“If you use SPF 50, you really get the protection of an SPF 20 based on how people actually apply it,” says New York City dermatologist Doris Day, MD.

Being tan isn’t a good indicator of healthy vitamin D levels, says Ronnie Klein, MD, assistant professor at Yale Dermatology.

One classic study of Hawaiian surfers found that although all participants were tanned, many were still lacking vitamin D. “You can get enough vitamin D from a mix of diet, supplements, and incidental sun exposure,” says Dr. Klein.

 Dr. Klein and Dr. Day say that she often sees the worst sunburns on cloudy days. “Clouds block infrared rays, so you don’t feel hot, but they only block 20 percent of UV rays so you can still get burned,”


Sensitive Skin

This usually means that the sunscreen product does not contain fragrance, oils, PABA, or other active ingredients found in chemical sunscreen that irritate the skin.

Usually 'sensitive skin' sunscreens are hypoallergenic, and only contain titanium dioxide, and zinc oxide.


This term is regulated on all custom labels by the Food and Drug administration, seeing this term means the product contains ingredients that help shield the skin from both UVB and UVA rays.

(Ultraviolet A rays accelerate age related skin damage and contribute to melanoma, which is the deadliest type of skin cancer.

Water Resistant

Many custom labels will say that the sunscreen is waster proof or water resistant. But there is actually no such thing as a water proof sunscreen, because eventually it will come off your skin. According to the FDA standards, this 'Water Resistant' labeling on the product means the sunscreen has been tested and will maintain its SPF level for 40 minutes while swimming or sweating. After 40 minutes you will ne to re-apply.

'Very water resistant' means the sunscreen product will maintain its SPF label for 80 minutes while swimming or sweating. After 80 minutes you will need to re-apply the sunscreen onto your body for further protection. 

Even if your skin is dry after using a water resistant sunscreen, you need to re-apply it within the time frame recommended. Why? Because the sunscreen chemical will get broken down by the sun’s rays.

The best tips for applying and re-applying sunscreen are below:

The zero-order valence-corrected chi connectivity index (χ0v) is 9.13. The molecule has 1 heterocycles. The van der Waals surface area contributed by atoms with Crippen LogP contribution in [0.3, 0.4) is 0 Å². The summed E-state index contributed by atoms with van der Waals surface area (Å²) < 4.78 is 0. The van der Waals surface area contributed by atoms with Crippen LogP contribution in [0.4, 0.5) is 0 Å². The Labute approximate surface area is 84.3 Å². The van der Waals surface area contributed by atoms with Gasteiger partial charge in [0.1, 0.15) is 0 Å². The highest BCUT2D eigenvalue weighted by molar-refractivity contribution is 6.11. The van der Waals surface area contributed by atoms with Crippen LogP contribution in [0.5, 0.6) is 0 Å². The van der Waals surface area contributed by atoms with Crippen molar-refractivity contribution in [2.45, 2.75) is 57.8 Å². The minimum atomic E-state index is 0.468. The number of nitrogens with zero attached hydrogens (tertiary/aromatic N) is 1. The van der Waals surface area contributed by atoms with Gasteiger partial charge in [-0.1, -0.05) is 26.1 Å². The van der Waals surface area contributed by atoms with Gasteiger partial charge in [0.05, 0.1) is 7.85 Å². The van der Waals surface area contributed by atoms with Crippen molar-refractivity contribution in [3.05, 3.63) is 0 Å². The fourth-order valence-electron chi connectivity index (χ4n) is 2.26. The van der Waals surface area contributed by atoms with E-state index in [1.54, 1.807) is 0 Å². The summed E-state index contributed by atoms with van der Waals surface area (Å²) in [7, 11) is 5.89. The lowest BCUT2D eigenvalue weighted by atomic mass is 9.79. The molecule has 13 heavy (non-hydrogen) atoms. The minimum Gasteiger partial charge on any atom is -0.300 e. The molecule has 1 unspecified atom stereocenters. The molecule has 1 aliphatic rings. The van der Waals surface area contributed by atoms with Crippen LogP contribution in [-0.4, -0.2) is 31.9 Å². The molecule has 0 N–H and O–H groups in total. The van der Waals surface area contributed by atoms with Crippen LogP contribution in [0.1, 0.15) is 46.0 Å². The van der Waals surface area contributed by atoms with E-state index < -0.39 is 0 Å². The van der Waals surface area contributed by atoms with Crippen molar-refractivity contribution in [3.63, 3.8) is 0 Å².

• Apply and re-apply every 2 hours.
  • Apply the sunscreen after you have used your towel and are dry.
  • When sweating
  • After swimming or wet in the water.


Protects Against Aging & Skin Cancer

This is not a regulated term, but well known that if used properly, any broad spectrum sunscreen with a SPF 30 or higher will help protect your skin from aging and skin cancer. 'Proper use' means using at least 1 teaspoon per body part. For example your leg or arm. And reapplying it every 2 hours. 



You'll find this on sunscreen products that are manufactured for athletes who want a sunscreen that stays on during heavy exercise and outdoor activity. This term is not regulated by the FDA. When you see the words 'sports' on sunscreen, it usually means that sunscreen product will stay on wet skin for about 40-80 minutes. 


Baby or Kid

Many sunscreen manufacturers have produced baby or kid sunscreen products. But the truth is that the FDA does not regulate this term on custom labels or who can use it, so it can be used almost on any sunscreen.

Some sunscreen manufacturers do make a baby and kid specific sunscreen, usually with just Titanium dioxide, and zinc oxide. But again, this is up to the manufacturer to determine what ingredients they use on the product label.

But remember, The FDA does not regulate this term so it is up to the consumer to check the label and find the correct active ingredients in it.

Professionals recommend that even when using sunscreen on children, it is best to keep them in the shade and dress them with clothing that will protect their skin from the sun. For example, long sleeved shirts and pants with a wide brim hat.


Dermatologist Tested or Approved

If you see dermatologist tested or approved on the product label, then just remember that this is really just marketing and means nothing. It just means that a dermatologist may have been involved in the process or manufacturing the sunscreen. There is no way for the customer to know what dermatologist it was, or what the tests were, if any.



After reading all these sunscreen protection tips, what sunscreen product do you choose?

As long as the brand you choose has the following

  • SPF 30 or higher
  • Broad-spectrum protection
  • Water resistance

and if you apply and re-apply it correctly, you should be safe.